NOTE: SEE THE FULL ARTICLE – How to Increase Survey Response Rates
The following tip can be applied to whatever method you use to gather feedback – whether you survey your customers using free on-line surveys; employ an agency to telephone them; or use InfoQuest and the box survey technique. There are no apologies for how basic they are (and none of us win friends by pointing out the obvious), but here goes.
This first tip is to do something with the feedback.
As in any relationship, not listening to feedback, especially when you’ve asked for the feedback, is at best rude and at worst insulting.
In InfoQuest’s full-day’s post-survey workshops we work with the clients’ senior people, helping them come up with action plans, based on the survey report, to achieve the raison d’etre for doing the survey in the first place – that is “To increase profitable sales”.
However you do it, you need to do the same. My advice is to take a balanced approach when examining the responses. I’ll use the example customer survey report to help you. In sections 1 and 3 you’ll find top-level aggregated figures (and in section 3 you’ll also find benchmark scores comparing your results with the hundreds of thousands of other responses we’ve had since 1989). The top-level results are good for strategic aims – the helicopter view, if you like – to set corporate goals and check progress.
In sections 5 and 6 of your report you will find the detailed, granular results, showing how each person answered every question. (Many agencies belong to the Market Research Society [MRS] or the European equivalent, ESOMAR. Both the MRS and ESOMAR have a code of conduct that doesn’t allow its members to report how individual people respond to surveys. This makes absolute sense in political opinion polling and B2C surveys, but in business-to-business customer satisfaction surveys, where people buy from people, it makes no sense whatsoever. InfoQuest’s staff don’t – and cannot – belong to the MRS and ESOMAR because we believe that it is so important that you are told exactly who said what. And we don’t hide the fact that we do this – in fact it’s on the home page of our website. I’m telling you this because, if you are using an agency, you may not have any granular results.) In sections 5 and 6 you will find out what different individuals need from you to facilitate a better business relationship. Each customer will be different, and this level of detail allows you to develop your 1 to 1 working relationship.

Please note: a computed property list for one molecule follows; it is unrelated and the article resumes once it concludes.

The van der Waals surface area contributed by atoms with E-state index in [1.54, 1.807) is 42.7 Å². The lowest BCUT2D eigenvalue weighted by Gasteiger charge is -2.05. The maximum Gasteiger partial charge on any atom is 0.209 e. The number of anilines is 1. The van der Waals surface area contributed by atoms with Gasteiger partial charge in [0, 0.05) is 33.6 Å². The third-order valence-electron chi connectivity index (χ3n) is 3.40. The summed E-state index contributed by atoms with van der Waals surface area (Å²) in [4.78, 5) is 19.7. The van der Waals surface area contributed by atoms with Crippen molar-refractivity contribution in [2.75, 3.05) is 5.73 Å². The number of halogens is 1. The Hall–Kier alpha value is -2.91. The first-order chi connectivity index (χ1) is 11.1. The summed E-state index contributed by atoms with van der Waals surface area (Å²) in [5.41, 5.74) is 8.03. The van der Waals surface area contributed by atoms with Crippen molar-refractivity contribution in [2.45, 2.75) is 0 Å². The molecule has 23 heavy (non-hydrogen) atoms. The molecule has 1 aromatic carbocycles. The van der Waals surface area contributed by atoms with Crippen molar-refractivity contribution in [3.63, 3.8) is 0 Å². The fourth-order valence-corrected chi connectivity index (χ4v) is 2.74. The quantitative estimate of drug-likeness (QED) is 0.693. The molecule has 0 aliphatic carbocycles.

Continuing the balanced approach theme, most people at this stage are looking for issues to address. They are the natural “problem solvers” (they’ve probably got something about problem solving on their C.V.’s). To get the most from your customer satisfaction survey you need to looking at those customers who love you as well (recently I’ve had a lot of clients who have been in the position where most of their customers love them).
To maximise the opportunities, where you and your team, usually over a long period of time, have worked hard and grown a loyal and positive group of clients, you need to be collecting references and referrals, getting more work, a bigger share of wallet, case studies for white papers and industry publications. And better margins. At a workshop I ran in the summer heat in Chicago, the client’s team decided on a three-pronged approach to increase margins – a straight-forward price increase where customers recognised the value of the relationship over and above the piece-part prices of the equipment they were buying; a reduction in terms that were being offered; and a change in policy which would allow them to split up large orders, so that they could manufacture in batches and, most importantly, invoice in batches rather than have to wait for the entire order to be made.
Your ideas need to be prioritised and then implemented. We use the Brainstorm Scorer to prioritise the ideas. But it’s up to you to implement them.
And this is where increased responses come from. If your key accounts, business partners and clients see that you are acting on their feedback, then the next time that you ask for their input they won’t be so sceptical and will be much more forthcoming. As you know, InfoQuest has an average response rate of just over 70% from worldwide, hard-to-reach customers. It’s one of our key value propositions – particularly when compared with the 5% to 15% response rates that web-surveys achieve. And we are always delighted when our clients have acted on the feedback because it makes repeat surveys not only easier to validate (customers say “yes” to the survey much more readily) but also the response for the next rate is nearly always significantly higher.
Read all the Tips for Increasing Survey Response Rates
Best Practice in B2B Customer Satisfaction Surveys
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